Home/ Economy / Lift dumping duty on viscose fibre to save textiles, say MPs
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NEW DELHI : A delegation of about a dozen members of parliament has met finance minister Nirmala Sitharaman seeking the removal of anti-dumping duty on viscose fibre (VSF), a critical raw material for the textile industry.

MPs belonging to Communist Party of India (Marxist), Dravida Munnetra Kazhagam, All India Trinamool Congress, Indian National Congress and the Bharatiya Janata Party also wrote to Sitharaman saying an anti-dumping duty of $0.512/kg was proposed on VSF, which would raise the import price of viscose fibre, causing stress to small manufacturers.

The appeal comes amid an emphasis on quality textiles, especially for exports. Countries with which India is negotiating free trade agreements have all sought high standards of goods.

In textiles, India is competing with countries such as Bangladesh and Sri Lanka which can not only produce cheaply but also have duty-free access to the European Union and Canada.

Viscose, known as poor people’s silk, is a biodegradable and cellulose-based man-made fibre extracted from wood pulp.

The MPs said, “Viscose blended cotton is the future. It is a critical raw material for the spinning and weaving industry, with end-products used in apparel, accessories, and Technical Textile Applications."

Due to its versatility and low cost, they said, India’s demand for this raw material is growing by roughly 12% annually. In thisfinancial year, the domestic VSF demand was 700,000 tonnes, and the availability was only 540,000 tonnes.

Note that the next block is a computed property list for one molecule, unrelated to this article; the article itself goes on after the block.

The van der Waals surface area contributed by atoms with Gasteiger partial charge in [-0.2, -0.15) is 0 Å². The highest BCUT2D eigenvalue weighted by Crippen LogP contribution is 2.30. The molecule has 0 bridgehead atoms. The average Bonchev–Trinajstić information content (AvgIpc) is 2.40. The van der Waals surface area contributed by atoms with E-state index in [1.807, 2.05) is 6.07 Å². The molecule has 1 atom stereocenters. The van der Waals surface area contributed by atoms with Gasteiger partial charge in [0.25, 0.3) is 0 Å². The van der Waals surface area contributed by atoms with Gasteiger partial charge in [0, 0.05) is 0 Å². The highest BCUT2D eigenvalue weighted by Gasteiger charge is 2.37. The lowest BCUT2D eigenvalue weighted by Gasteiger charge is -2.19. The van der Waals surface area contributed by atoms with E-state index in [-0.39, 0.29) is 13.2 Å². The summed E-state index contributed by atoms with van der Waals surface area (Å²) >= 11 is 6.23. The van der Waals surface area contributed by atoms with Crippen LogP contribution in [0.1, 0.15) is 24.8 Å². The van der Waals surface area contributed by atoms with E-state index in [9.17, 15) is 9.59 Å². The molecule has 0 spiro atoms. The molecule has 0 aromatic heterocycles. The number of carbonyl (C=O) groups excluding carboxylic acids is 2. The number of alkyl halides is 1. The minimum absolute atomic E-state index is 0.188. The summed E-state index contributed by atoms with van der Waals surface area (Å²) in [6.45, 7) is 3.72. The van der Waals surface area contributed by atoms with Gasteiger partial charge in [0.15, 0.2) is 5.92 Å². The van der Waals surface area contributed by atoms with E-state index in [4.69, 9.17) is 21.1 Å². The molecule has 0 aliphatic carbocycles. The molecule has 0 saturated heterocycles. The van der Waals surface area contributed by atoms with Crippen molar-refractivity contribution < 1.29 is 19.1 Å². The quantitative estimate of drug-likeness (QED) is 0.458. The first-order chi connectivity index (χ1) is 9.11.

A government official, on the condition of anonymity, said that low-quality imports of raw material coming into the country run counter to the government’s effort to improve quality.

“Both QCOs (quality control order) and cheap imports cannot go hand in hand. Quality is a priority, and efforts are made in that direction. The industry has made a presentation regarding the duty imposed on VSF. This call will be taken by the finance ministry," the official added.

Last year the union government introduced a quality control order on VSF to improve the quality of textile products. In January, the government extended the applicability of the order by 60 days after the textile industry sought more time to adapt to new norms.

Queries sent to the ministries of commerce, finance and textiles remained answered at press time.

“With only one major viscose supplier contributing to over 90% of the supply, India’s entire value chain is facing big risks. Many small spinners cannot access viscose as the supply is limited to select spinners," the letter further said.

China is the biggest supplier of VSF globally.

The MPs said the reintroduction of duties would increase raw material prices for downstream industries, because of which livelihoods and exports would suffer.

In December, an anti-dumping duty of $0.512/kg was recommended by the Directorate General of Trade Remedies to be reintroduced on VSF imports from Indonesia.

“This move could raise the import price of viscose fibre by as much as 40 per kg, leading to trade disruptions, reduced competitiveness, and economic losses in the textile industry, a crucial source of employment in the country, particularly for the rural poor and women," the MPs said in the letter to Sitharaman.

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Updated: 21 Mar 2023, 11:53 PM IST
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